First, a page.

Let the kids play. As badly as I want to see my team win, in my calmer moments I realize that a youth athletic competition is a low stakes affair. The outcome isn’t going to have a particularly profound or lasting impact on either the winners or the losers. For that reason, sports should be fun. There are too many seriously important things in life to take something that should be fun and treat it too seriously. I think it is easy for parents and coaches to suck the life out of sports for our children and strip from them the pure and simple joy of competition for its own sake.

 

Parenting Sports

Social Drama: How to Handle It, Or Better Yet, Avoid It Altogether

[The following is a chapel address presented to Junior High and High School Students at SouthLake Christian Academy on January 8, 2020.]

“Do nothing out of selfish ambition or vain conceit, but in humility consider others better than yourselves. Each of you should look not only to your own interests, but also to the interests of others. Your attitude should be the same as that of Christ Jesus: ‘Who, being in very nature God, did not consider equality with God something to be grasped but made himself nothing, taking the very nature of a servant, being made in human likeness. And being found in appearance as a man, he humbled himself and became obedient to death – even death on a cross.’” – Philippians 2.3-8, New International Version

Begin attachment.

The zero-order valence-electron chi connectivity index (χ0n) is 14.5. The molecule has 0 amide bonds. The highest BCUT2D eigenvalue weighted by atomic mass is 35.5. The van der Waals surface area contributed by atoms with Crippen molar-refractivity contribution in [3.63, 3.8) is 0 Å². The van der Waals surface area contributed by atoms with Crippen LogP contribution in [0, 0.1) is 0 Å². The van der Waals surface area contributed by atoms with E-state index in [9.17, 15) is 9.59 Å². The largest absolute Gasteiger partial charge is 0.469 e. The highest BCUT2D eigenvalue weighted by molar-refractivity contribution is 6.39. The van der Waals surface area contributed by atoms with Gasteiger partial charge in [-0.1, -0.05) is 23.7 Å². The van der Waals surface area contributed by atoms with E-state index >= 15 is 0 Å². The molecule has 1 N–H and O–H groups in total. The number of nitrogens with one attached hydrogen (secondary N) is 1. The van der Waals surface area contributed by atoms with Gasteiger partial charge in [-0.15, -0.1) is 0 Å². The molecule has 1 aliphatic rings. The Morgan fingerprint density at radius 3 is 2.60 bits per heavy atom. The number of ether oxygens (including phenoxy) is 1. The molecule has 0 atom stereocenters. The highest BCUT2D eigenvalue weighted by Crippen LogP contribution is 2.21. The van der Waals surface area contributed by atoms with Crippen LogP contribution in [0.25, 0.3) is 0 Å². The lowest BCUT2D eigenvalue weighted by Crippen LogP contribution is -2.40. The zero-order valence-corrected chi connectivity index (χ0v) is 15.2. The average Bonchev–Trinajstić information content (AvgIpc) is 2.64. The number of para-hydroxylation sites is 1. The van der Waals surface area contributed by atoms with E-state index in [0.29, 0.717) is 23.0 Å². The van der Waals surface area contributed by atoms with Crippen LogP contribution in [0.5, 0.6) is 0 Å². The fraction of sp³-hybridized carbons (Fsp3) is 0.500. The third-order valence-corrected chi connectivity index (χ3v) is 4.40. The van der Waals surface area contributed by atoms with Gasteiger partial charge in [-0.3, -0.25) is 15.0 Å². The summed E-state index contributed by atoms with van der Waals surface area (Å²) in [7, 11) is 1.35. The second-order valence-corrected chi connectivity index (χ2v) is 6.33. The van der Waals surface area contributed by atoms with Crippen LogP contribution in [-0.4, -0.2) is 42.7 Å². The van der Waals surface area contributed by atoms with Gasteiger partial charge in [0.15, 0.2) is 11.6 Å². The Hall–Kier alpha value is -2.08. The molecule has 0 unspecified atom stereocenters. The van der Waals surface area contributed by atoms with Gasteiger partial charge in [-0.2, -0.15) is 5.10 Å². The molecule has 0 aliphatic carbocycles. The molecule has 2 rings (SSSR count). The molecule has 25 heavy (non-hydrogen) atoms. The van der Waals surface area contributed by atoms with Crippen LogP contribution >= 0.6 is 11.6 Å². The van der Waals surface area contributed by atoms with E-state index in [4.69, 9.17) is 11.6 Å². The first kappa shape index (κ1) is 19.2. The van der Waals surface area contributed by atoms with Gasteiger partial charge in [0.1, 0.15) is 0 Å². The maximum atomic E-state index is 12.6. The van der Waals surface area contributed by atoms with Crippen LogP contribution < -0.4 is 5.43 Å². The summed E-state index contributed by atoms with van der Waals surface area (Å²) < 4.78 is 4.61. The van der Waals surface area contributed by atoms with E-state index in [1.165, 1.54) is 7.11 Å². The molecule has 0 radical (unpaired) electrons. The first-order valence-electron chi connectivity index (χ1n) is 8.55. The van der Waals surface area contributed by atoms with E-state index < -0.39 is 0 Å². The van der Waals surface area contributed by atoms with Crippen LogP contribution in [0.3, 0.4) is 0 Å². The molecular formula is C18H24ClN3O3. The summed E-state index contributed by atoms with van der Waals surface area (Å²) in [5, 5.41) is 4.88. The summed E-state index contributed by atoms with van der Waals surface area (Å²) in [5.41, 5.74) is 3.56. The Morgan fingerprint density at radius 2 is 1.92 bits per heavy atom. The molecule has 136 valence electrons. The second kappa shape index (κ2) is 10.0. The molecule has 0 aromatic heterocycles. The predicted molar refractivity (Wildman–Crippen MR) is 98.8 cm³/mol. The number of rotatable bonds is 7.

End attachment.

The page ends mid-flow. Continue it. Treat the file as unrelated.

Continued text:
Social drama is common among teens and adults alike. People living and working in close proximity with one another will inevitably experience relational conflict. This is a normal, natural, and necessary part of any family or community. People have to learn to exist peaceably with one another. The problem comes when conflict isn’t resolved effectively and persists creating unnecessary stress for those involved. So, let’s define social drama as unresolved relational conflict that creates undue emotional distress. (For the purposes of this address, I am not talking about situations involving physical harm or the threat of injury. Social drama is both more common and more trivial.) Here is an example of social drama that I observe frequently. Susie says insulting things about Adam to her friend Beth. (These are not real people). Beth tells Adam what Susie said and Adam gets angry at Susie, who in turn gets mad at Beth for telling Adam. Then Beth gets mad at Susie for starting the whole thing and she gangs up with Adam against Susie. Susie gets her other friends involved to take her side, and Adam and Beth do the same. And on the drama goes!

The passage from Philippians 2 quoted above gives four instructions. (1) Do nothing out of selfish ambition or vain conceit. (2) Consider others more important than yourselves. (3) Look after the interests of others. (4) Be like Jesus who was equal to God but gave his life for us. If everyone followed these instructions, social drama wouldn’t exist. Here are some of the causes of drama as I see them.

Personal insecurity is the most obvious and common cause of social drama. People who are uneasy about their position in a community, people who do not feel liked or trusted, people who are not comfortable in their own skin, people who feel unsure about their friendships, or people who are lonely will often try to bring others down in order to feel better about themselves.